It’s possible that the bottle of probiotics you buy in the drug store really will help your digestion, or your immune system, or your bad breath. But it’s also possible that the bacteria you’re buying will get annihilated in the ruthless jungle that is your body. A lot of species you’ll find in probiotic products do not actually belong to the dominant groups of species in the human microbiome. Stop eating them, and they’ll disappear from your body.

The fact that you feel better after taking probiotics might be due to entirely different reasons. Who knows–maybe the very notion that a pill can “restore your ecosystem” will have a powerful placebo effect. As long as companies don’t make any specific drug-like claims about their germs, they can say whatever they want. (Dannon got nailed in 2010 for claiming Activia yogurt can cure colds.) Such is no longer the case in Europe, however; at the end of 2012, companies were no longer able to tout health benefits of the germs in their products.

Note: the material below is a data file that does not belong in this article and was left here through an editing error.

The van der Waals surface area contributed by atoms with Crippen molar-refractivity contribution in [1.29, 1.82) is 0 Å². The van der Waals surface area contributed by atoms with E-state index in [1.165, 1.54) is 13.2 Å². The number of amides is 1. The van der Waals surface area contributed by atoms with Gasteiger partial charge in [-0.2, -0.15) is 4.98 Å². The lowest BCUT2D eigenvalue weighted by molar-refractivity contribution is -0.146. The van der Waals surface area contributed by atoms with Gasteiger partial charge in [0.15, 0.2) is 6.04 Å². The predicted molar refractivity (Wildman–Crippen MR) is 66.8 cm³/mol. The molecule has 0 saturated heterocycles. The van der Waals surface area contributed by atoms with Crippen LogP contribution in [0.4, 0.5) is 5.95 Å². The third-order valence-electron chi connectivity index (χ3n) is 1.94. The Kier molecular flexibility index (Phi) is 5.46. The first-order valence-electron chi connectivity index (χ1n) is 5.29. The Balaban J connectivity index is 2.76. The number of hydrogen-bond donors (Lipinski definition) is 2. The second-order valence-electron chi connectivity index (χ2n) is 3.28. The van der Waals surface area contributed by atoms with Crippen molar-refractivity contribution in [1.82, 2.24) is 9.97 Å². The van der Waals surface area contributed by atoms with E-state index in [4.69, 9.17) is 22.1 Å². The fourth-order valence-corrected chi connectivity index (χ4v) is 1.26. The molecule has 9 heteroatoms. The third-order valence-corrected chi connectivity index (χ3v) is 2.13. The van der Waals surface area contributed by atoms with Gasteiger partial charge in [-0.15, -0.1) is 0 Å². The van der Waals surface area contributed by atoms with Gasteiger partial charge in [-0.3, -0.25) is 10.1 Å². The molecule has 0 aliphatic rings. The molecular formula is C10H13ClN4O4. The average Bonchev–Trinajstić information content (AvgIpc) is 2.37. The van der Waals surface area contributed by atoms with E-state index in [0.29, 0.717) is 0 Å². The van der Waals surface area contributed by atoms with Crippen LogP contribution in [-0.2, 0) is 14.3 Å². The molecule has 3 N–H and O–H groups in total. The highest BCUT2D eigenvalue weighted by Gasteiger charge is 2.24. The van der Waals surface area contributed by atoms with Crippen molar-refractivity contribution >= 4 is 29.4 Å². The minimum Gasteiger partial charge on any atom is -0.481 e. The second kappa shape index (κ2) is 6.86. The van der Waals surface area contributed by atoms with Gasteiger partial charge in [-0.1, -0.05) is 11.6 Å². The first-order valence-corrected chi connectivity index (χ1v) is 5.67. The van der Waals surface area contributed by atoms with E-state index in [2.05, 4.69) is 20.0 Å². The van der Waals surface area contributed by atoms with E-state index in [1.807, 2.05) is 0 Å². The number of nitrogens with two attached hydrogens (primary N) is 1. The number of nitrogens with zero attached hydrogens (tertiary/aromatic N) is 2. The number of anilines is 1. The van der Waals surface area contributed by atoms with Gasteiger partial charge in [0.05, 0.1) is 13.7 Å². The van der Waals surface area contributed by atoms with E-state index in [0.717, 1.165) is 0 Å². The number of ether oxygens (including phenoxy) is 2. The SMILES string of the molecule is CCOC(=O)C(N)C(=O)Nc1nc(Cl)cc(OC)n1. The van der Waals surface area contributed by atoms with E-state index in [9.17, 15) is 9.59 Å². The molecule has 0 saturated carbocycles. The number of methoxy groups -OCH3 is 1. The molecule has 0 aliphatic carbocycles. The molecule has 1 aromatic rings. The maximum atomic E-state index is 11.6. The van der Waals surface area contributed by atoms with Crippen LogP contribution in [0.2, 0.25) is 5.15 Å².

While these products may not harm you, they can’t stand in for medical treatment. If you’ve got a serious case of diabetes, you shouldn’t just randomly start popping probiotic pills because you’ve heard that your microbiome influences insulin signaling. That’s not to say that someday there might not be clinically proven microbiome treatments for diabetes. We’re just not there yet.

According to Nature Biotechnology, however, we’re getting there. The current issue has a special focus on the microbiome (behind a paywall, alas). As reporter Charles Schmidt notes in an article for the journal, biotech startups are setting out on the drug-approval road in order to prove that some bacteria are indeed safe and effective. Enterologics in Minnesota is testing out a strain of E. coli as a treatment for a type of gut inflammation called pouchitis. Bernat Olle, the co-founder of Vedanta Biosciences in Boston, also contributes an essay to Nature Biotechnology, in which he mentions that his company is testing out a cocktail of species that can restore gut ecosystems degraded by diseases.